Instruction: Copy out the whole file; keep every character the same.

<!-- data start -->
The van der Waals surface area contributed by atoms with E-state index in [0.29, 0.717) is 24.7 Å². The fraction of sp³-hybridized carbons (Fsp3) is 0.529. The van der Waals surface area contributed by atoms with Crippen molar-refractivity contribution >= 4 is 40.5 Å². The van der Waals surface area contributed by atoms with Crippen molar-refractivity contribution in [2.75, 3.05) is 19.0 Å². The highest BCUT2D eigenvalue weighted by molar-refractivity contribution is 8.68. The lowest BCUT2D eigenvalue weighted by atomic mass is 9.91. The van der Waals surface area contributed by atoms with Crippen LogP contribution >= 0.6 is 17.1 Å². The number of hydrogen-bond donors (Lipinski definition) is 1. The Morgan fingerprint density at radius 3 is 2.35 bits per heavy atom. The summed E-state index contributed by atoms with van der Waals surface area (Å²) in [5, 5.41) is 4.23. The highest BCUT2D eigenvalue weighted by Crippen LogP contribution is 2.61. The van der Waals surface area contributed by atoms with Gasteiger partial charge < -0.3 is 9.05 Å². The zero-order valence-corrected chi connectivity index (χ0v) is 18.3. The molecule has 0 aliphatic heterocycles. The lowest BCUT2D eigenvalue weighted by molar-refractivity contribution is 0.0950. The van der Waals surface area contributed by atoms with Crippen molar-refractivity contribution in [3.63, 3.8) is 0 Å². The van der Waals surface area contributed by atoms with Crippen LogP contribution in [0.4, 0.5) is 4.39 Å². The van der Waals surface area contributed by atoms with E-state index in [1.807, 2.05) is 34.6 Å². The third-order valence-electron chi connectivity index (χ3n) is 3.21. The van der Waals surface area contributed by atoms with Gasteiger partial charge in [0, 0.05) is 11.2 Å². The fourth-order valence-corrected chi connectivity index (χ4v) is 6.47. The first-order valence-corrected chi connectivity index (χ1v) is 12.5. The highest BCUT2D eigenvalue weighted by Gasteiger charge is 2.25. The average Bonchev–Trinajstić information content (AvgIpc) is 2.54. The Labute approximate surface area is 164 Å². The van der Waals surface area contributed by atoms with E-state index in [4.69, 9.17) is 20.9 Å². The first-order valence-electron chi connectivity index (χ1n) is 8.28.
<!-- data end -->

The van der Waals surface area contributed by atoms with E-state index in [0.29, 0.717) is 24.7 Å². The fraction of sp³-hybridized carbons (Fsp3) is 0.529. The van der Waals surface area contributed by atoms with Crippen molar-refractivity contribution >= 4 is 40.5 Å². The van der Waals surface area contributed by atoms with Crippen molar-refractivity contribution in [2.75, 3.05) is 19.0 Å². The highest BCUT2D eigenvalue weighted by molar-refractivity contribution is 8.68. The lowest BCUT2D eigenvalue weighted by atomic mass is 9.91. The van der Waals surface area contributed by atoms with Crippen LogP contribution >= 0.6 is 17.1 Å². The number of hydrogen-bond donors (Lipinski definition) is 1. The Morgan fingerprint density at radius 3 is 2.35 bits per heavy atom. The summed E-state index contributed by atoms with van der Waals surface area (Å²) in [5, 5.41) is 4.23. The highest BCUT2D eigenvalue weighted by Crippen LogP contribution is 2.61. The van der Waals surface area contributed by atoms with Gasteiger partial charge < -0.3 is 9.05 Å². The zero-order valence-corrected chi connectivity index (χ0v) is 18.3. The molecule has 0 aliphatic heterocycles. The lowest BCUT2D eigenvalue weighted by molar-refractivity contribution is 0.0950. The van der Waals surface area contributed by atoms with Crippen molar-refractivity contribution in [3.63, 3.8) is 0 Å². The van der Waals surface area contributed by atoms with Crippen LogP contribution in [0.4, 0.5) is 4.39 Å². The van der Waals surface area contributed by atoms with E-state index in [1.807, 2.05) is 34.6 Å². The third-order valence-electron chi connectivity index (χ3n) is 3.21. The van der Waals surface area contributed by atoms with Gasteiger partial charge in [0, 0.05) is 11.2 Å². The fourth-order valence-corrected chi connectivity index (χ4v) is 6.47. The first-order valence-corrected chi connectivity index (χ1v) is 12.5. The highest BCUT2D eigenvalue weighted by Gasteiger charge is 2.25. The average Bonchev–Trinajstić information content (AvgIpc) is 2.54. The Labute approximate surface area is 164 Å². The van der Waals surface area contributed by atoms with E-state index in [4.69, 9.17) is 20.9 Å². The first-order valence-electron chi connectivity index (χ1n) is 8.28.